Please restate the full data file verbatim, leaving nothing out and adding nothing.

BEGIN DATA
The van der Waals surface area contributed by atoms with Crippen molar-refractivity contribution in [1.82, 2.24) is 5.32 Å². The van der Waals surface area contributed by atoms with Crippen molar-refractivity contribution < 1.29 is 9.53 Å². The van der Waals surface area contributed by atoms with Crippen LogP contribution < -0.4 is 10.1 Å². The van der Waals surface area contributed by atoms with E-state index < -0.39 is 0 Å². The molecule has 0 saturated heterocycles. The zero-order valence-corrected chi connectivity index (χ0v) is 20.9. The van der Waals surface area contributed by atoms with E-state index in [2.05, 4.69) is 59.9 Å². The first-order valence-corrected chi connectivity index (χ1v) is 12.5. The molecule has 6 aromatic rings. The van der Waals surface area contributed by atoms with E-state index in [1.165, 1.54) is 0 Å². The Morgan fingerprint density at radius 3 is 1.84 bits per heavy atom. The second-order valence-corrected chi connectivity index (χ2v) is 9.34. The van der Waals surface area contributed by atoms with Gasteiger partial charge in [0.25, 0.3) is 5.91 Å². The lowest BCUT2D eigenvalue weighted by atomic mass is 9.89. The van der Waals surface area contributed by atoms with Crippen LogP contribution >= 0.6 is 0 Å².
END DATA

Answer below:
The van der Waals surface area contributed by atoms with Crippen molar-refractivity contribution in [1.82, 2.24) is 5.32 Å². The van der Waals surface area contributed by atoms with Crippen molar-refractivity contribution < 1.29 is 9.53 Å². The van der Waals surface area contributed by atoms with Crippen LogP contribution < -0.4 is 10.1 Å². The van der Waals surface area contributed by atoms with E-state index < -0.39 is 0 Å². The molecule has 0 saturated heterocycles. The zero-order valence-corrected chi connectivity index (χ0v) is 20.9. The van der Waals surface area contributed by atoms with E-state index in [2.05, 4.69) is 59.9 Å². The first-order valence-corrected chi connectivity index (χ1v) is 12.5. The molecule has 6 aromatic rings. The van der Waals surface area contributed by atoms with E-state index in [1.165, 1.54) is 0 Å². The Morgan fingerprint density at radius 3 is 1.84 bits per heavy atom. The second-order valence-corrected chi connectivity index (χ2v) is 9.34. The van der Waals surface area contributed by atoms with Gasteiger partial charge in [0.25, 0.3) is 5.91 Å². The lowest BCUT2D eigenvalue weighted by atomic mass is 9.89. The van der Waals surface area contributed by atoms with Crippen LogP contribution >= 0.6 is 0 Å².